Geo meta tags are a meta tag that many SEOs are unfamiliar with, unless they work in local SEO or with sites with a multiple geolocations. But does Google use those meta tags, especially in leui of better signals, such as hreflag?
The meta tags in question, are the geo location meta tags:
- <meta name=”geo.position” content=”latitude; longitude”>
- <meta name=”geo.placename” content=”Place”>
- <meta name=”geo.region” content=”Country”>
According to John Mueller from Google, Google does not use these geo meta tags for search at all.
We don't use geo meta tags at all for search, probably never have. Use hreflang + normal geotargeting.
— John ☆.o(≧▽≦)o.☆ (@JohnMu) August 9, 2017
There is some speculation that it might possibly be used for Google local search optimization, which falls outside of regular organic search SEO. And some SEOs simply add it for a “cover all bases” approach to optimization. And other search engines may also use the geo meta tags, even if Google does not. So it isn’t uncommon to come across the geo meta tags on some sites.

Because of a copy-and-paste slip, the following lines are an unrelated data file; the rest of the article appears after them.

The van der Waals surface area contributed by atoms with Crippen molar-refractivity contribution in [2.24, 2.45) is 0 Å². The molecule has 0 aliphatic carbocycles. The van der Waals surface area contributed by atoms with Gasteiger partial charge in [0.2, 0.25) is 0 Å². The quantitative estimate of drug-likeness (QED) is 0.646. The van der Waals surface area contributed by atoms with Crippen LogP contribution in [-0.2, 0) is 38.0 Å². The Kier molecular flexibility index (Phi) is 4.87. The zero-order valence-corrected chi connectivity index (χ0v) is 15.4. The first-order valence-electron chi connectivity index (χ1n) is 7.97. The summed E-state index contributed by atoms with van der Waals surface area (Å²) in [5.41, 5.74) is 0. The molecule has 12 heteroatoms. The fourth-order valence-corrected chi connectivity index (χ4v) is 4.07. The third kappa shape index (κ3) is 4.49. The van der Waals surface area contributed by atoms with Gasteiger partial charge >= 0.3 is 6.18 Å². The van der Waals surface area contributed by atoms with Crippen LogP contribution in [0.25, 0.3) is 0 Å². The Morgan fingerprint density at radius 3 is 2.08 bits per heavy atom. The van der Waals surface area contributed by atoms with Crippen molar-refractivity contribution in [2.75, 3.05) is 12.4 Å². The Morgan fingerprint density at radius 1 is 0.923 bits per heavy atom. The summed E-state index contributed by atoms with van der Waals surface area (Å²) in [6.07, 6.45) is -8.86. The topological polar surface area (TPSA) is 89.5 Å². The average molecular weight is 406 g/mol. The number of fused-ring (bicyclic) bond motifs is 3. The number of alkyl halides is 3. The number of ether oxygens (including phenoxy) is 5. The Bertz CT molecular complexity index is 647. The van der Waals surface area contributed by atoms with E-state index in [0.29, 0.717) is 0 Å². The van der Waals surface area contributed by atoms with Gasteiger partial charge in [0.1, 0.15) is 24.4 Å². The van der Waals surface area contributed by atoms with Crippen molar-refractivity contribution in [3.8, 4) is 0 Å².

Google also states in their support docs that they do not use geo meta tags either.
Google does not use locational meta tags (like
distribution) or HTML attributes for geotargeting.
And Mueller also confirmed this back in 2009 in the help forums, as well as gave a more specific reason as to why Google ignores them – because they find them to be wrong.
We generally ignore geo-meta tags like that because we’ve found that they’re generally incorrect (copy & pasted from a template, etc).
There is also a very old video (2009, which predates hreflang as the preferred geo signal for Google SEO) from Matt Cutts on the geo meta tag issue, where he states that Google tends to look at other signals for determining geo-location.
Bottom line, if you need to use geotargeting for your site, use signals such as hreflang and ccTLDs instead of the geo metatags. But if you are in the local space, or earn traffic from other search engines, it
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